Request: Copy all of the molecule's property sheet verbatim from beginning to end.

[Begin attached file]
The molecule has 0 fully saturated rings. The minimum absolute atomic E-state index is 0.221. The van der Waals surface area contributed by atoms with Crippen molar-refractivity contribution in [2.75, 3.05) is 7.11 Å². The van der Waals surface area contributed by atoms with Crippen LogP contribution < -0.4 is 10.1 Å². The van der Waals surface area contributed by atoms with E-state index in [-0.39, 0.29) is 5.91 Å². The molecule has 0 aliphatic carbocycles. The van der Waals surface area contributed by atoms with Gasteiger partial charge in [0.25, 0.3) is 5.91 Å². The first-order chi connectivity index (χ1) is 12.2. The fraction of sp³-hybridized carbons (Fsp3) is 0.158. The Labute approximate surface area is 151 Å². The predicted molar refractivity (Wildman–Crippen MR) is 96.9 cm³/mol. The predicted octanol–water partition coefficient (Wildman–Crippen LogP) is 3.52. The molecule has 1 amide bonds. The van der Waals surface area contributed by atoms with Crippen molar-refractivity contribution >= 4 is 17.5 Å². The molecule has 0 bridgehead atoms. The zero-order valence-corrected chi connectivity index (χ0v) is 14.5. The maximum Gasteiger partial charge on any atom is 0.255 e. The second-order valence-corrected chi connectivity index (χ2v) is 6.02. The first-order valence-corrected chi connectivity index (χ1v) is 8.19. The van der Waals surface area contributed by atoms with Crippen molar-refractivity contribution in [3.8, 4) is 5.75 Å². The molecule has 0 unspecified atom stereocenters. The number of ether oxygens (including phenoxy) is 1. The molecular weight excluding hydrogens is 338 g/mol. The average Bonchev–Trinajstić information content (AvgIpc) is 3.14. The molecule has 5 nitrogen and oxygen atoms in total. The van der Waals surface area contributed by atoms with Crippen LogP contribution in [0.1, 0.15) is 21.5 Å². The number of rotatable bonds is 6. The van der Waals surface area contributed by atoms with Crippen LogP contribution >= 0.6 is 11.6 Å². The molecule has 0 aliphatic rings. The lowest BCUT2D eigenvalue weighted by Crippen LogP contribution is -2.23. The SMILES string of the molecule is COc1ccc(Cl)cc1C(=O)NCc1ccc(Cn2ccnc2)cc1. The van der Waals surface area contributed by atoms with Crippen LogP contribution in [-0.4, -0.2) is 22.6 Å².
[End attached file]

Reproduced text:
The molecule has 0 fully saturated rings. The minimum absolute atomic E-state index is 0.221. The van der Waals surface area contributed by atoms with Crippen molar-refractivity contribution in [2.75, 3.05) is 7.11 Å². The van der Waals surface area contributed by atoms with Crippen LogP contribution < -0.4 is 10.1 Å². The van der Waals surface area contributed by atoms with E-state index in [-0.39, 0.29) is 5.91 Å². The molecule has 0 aliphatic carbocycles. The van der Waals surface area contributed by atoms with Gasteiger partial charge in [0.25, 0.3) is 5.91 Å². The first-order chi connectivity index (χ1) is 12.2. The fraction of sp³-hybridized carbons (Fsp3) is 0.158. The Labute approximate surface area is 151 Å². The predicted molar refractivity (Wildman–Crippen MR) is 96.9 cm³/mol. The predicted octanol–water partition coefficient (Wildman–Crippen LogP) is 3.52. The molecule has 1 amide bonds. The van der Waals surface area contributed by atoms with Crippen molar-refractivity contribution >= 4 is 17.5 Å². The molecule has 0 bridgehead atoms. The zero-order valence-corrected chi connectivity index (χ0v) is 14.5. The maximum Gasteiger partial charge on any atom is 0.255 e. The second-order valence-corrected chi connectivity index (χ2v) is 6.02. The first-order valence-corrected chi connectivity index (χ1v) is 8.19. The van der Waals surface area contributed by atoms with Crippen molar-refractivity contribution in [3.8, 4) is 5.75 Å². The molecule has 0 unspecified atom stereocenters. The number of ether oxygens (including phenoxy) is 1. The molecular weight excluding hydrogens is 338 g/mol. The average Bonchev–Trinajstić information content (AvgIpc) is 3.14. The molecule has 5 nitrogen and oxygen atoms in total. The van der Waals surface area contributed by atoms with Crippen LogP contribution in [0.1, 0.15) is 21.5 Å². The number of rotatable bonds is 6. The van der Waals surface area contributed by atoms with Crippen LogP contribution >= 0.6 is 11.6 Å². The molecule has 0 aliphatic rings. The lowest BCUT2D eigenvalue weighted by Crippen LogP contribution is -2.23. The SMILES string of the molecule is COc1ccc(Cl)cc1C(=O)NCc1ccc(Cn2ccnc2)cc1. The van der Waals surface area contributed by atoms with Crippen LogP contribution in [-0.4, -0.2) is 22.6 Å².